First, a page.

The magical meeting point of the different ocean currents along the African coastline is the prime spot for safari-goers wishing to get a closer look at the continent’s turtle hatching phenomenon. Loggerhead and leatherback turtles across vast stretches of water display their fondness for the warmer conditions in these regions.
Visitors will stand astonished at the ability of both species to navigate their way around the globe. Leatherbacks navigate by way of the sun and their extremely accurate circadian rhythm. Loggerheads use their brains to tune into the earth’s magnetic field to move across vast distances.
As critically endangered species, these animals rely on tourism to contribute to their future existence. Nesting sites and migration routes are protected through ecotourism ventures in all major nesting sites.
Trekking turtles to observe the hatching of countless little ones and being close by as they make their way from the beach to the wide-open water is an unbelievable experience. Being witness to the display of intricate rituals that have been in place for millennia, is an event not to be missed.
Existing long before reptiles like crocodiles and snakes through evidence found in fossils millions of years old, the rich and varied history of turtles make these animals truly enigmatic. Of the seven sea turtle species in existence, five make an appearance in the waters of the African coast as “Threatened” species.
With a weight of up to 400 kilograms, the leatherback turtle is the largest of all sea turtle species and can dive to a depth of 300 metres. The loggerhead turtle varies in size between 70 and 100 centimetres in length.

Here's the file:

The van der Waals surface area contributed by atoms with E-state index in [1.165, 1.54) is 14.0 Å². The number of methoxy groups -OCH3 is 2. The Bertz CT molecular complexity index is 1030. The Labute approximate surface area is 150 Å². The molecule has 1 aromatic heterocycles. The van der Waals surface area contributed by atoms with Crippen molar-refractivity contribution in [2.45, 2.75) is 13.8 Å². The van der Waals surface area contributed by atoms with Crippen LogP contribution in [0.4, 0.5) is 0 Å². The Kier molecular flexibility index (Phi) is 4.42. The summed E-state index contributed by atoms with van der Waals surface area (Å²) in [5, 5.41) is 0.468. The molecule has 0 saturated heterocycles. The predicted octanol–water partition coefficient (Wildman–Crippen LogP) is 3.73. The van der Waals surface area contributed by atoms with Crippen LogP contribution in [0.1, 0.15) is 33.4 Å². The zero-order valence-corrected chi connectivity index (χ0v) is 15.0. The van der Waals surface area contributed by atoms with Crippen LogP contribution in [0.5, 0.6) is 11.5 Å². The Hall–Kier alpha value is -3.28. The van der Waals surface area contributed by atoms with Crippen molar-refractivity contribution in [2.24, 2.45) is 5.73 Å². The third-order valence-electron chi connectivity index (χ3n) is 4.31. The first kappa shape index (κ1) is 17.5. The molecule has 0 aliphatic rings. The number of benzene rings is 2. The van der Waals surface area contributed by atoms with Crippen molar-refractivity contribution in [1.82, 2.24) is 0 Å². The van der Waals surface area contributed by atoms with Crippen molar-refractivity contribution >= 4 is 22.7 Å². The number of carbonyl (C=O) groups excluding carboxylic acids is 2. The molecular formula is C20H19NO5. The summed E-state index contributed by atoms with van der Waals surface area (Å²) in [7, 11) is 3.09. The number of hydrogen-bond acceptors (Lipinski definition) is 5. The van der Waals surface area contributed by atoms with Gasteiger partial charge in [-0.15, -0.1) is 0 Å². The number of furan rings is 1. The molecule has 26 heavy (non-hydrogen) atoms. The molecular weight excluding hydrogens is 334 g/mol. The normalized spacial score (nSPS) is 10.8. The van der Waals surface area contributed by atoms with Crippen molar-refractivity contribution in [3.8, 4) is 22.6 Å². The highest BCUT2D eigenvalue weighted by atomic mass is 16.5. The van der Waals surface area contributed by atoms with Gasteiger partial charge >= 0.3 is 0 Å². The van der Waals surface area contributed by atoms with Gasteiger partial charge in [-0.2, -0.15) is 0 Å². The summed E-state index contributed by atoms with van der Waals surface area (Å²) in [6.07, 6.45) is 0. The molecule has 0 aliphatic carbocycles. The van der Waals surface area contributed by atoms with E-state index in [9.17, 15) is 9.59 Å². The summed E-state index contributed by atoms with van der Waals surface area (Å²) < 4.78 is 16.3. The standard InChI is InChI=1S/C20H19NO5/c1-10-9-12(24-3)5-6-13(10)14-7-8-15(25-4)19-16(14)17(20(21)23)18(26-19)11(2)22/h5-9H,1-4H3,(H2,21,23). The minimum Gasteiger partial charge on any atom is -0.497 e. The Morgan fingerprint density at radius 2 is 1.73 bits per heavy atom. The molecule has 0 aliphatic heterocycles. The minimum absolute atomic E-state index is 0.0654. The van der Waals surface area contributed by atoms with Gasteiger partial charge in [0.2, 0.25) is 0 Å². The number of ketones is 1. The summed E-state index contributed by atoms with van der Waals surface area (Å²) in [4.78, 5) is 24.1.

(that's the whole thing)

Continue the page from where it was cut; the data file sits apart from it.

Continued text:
The females of both species have an arduous journey through motherhood. They lay between six and nine clutches of eggs, with each containing up to 120 eggs. This means she can produce as many as a thousand eggs in one breeding season.
Considering the lengths and breadths these species go to procreate, it is no wonder that there are some unusual facts to discover:
• The crocodile is the only reptile larger than a leatherback turtle.
• Loggerhead turtles migrate up to 10,000 kilometres a year while leatherbacks go a distance of over 16,000 kilometres.
• Females return to the beach where they were born to lay their eggs.
• Hatchling swim for a period of up to 20 hours when they first reach the ocean.
• Sea turtles disappear for a period of between seven and 12 years right after they are born—it is known as the “lost years”.
Traversing thousands of kilometres across the Indian Ocean, the hatching grounds of sea turtles on the shores of east and southern Africa attract numerous visitors each year. The unique water of the warm Indian Ocean has led to the name of “turtle country”.
Various spots exist on the Elephant Coast of South Africa, between Kosi Bay and St Lucia and including the iSimangaliso Wetland Park, where this natural phenomenon occurs. Elsewhere on the continent, the endangered green sea turtle can be found on Mnemba Island in Zanzibar. On Vamizi Island in Mozambique, turtle hatching occurs all year round.
In South Africa, the turtle hatching season occurs between November and March when female loggerhead and leatherback turtles leave the ocean to lay their eggs on sandy beaches. The peak season to observe the endangered green sea turtle in Zanzibar is between April and July, while any time of the year is good to go and spot sea turtles on Vamizi Island in Mozambique.